By Chuck Woodbury
I was poking around on Google Earth today, checking out the road between Eugene and Florence, Oregon. At first, I didn’t think much of all the brown spots on the satellite view of the thick forest. Then it hit me! These were areas where the forest had been clear-cut by loggers.
Clear-cut logging takes every tree. There is nothing left, as you can see in the photo. Clear-cutting is controversial. Loggers say it’s important to create certain types of forest ecosystems and to promote select species that require an abundance of sunlight or grow in large, even-age stands. Clear-cutting is also a way to create farmland.
Environmentalists criticize clear-cutting as destructive to water, soil, wildlife and atmosphere, and recommend the use of sustainable alternatives. According to Wikipedia, “clear-cutting has a very big impact on the water cycle. Trees hold water and topsoil. Clear-cutting in forests removes the trees which would otherwise have been transpiring large volumes of water and also physically damages the grasses, mosses, lichens, and ferns populating the under story.”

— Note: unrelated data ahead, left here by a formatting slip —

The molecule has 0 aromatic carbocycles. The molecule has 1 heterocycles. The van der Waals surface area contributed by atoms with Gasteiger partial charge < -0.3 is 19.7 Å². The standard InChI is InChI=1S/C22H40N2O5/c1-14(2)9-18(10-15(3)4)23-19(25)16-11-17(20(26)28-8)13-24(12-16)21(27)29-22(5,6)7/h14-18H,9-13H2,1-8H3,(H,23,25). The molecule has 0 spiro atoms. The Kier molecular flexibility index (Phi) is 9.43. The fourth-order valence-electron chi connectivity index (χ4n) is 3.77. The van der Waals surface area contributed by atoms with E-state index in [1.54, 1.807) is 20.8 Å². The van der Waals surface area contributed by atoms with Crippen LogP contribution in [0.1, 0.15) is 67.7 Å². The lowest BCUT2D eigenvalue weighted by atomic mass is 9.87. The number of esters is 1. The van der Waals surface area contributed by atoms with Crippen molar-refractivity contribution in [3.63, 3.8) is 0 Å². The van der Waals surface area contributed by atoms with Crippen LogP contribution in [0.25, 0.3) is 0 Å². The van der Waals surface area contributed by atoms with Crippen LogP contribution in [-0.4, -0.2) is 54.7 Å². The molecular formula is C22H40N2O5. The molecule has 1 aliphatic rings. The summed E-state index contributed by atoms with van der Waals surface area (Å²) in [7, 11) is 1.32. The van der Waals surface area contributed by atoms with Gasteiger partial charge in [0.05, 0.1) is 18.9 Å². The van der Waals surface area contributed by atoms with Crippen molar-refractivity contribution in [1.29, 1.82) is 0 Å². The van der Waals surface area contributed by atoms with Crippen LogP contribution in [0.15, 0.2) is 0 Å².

Clear-cut areas are replanted. Twenty years later the trees may be 30 or 40 feet tall. But you can tell these “farmed” forests: The trees look like big bushes, sometimes in rows if you look closely. They are not as beautiful or inviting as a natural forest.
To me, clear-cutting is just plain ugly. U.S. 101 through Washington’s Olympic Peninsula goes right through many clear-cuts. Every time I drive this road I recall when I spent two days on assignment in Mount St. Helen’s red zone a few months after the volcano’s eruption, when the forest was blown away or leveled by the force of the blast. Some clear-cut forests look much the same.
There’s a lot more to this story, and I am no expert. So, just saying. . .